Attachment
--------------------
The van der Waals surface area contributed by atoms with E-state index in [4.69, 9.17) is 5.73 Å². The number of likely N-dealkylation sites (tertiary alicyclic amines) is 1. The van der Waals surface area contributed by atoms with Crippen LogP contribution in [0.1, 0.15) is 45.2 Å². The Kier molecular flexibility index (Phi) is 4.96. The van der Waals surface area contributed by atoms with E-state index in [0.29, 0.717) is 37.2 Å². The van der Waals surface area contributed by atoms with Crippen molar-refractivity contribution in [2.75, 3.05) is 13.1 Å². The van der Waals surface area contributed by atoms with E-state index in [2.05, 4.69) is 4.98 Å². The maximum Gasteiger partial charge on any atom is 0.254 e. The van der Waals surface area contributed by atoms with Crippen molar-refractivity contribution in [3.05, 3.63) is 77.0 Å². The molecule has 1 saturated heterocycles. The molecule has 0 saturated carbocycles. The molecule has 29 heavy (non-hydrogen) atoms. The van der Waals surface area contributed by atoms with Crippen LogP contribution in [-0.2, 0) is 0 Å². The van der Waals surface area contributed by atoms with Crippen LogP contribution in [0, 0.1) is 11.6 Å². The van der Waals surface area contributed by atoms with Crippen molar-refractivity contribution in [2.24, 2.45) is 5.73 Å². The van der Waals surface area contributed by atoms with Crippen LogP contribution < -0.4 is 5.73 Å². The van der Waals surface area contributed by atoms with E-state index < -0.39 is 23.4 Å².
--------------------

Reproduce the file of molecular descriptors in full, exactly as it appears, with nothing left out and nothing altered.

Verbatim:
The van der Waals surface area contributed by atoms with E-state index in [4.69, 9.17) is 5.73 Å². The number of likely N-dealkylation sites (tertiary alicyclic amines) is 1. The van der Waals surface area contributed by atoms with Crippen LogP contribution in [0.1, 0.15) is 45.2 Å². The Kier molecular flexibility index (Phi) is 4.96. The van der Waals surface area contributed by atoms with E-state index in [0.29, 0.717) is 37.2 Å². The van der Waals surface area contributed by atoms with Crippen molar-refractivity contribution in [2.75, 3.05) is 13.1 Å². The van der Waals surface area contributed by atoms with E-state index in [2.05, 4.69) is 4.98 Å². The maximum Gasteiger partial charge on any atom is 0.254 e. The van der Waals surface area contributed by atoms with Crippen molar-refractivity contribution in [3.05, 3.63) is 77.0 Å². The molecule has 1 saturated heterocycles. The molecule has 0 saturated carbocycles. The molecule has 29 heavy (non-hydrogen) atoms. The van der Waals surface area contributed by atoms with Crippen LogP contribution in [-0.2, 0) is 0 Å². The van der Waals surface area contributed by atoms with Crippen LogP contribution in [0, 0.1) is 11.6 Å². The van der Waals surface area contributed by atoms with Crippen molar-refractivity contribution in [2.24, 2.45) is 5.73 Å². The van der Waals surface area contributed by atoms with Crippen LogP contribution < -0.4 is 5.73 Å². The van der Waals surface area contributed by atoms with E-state index < -0.39 is 23.4 Å².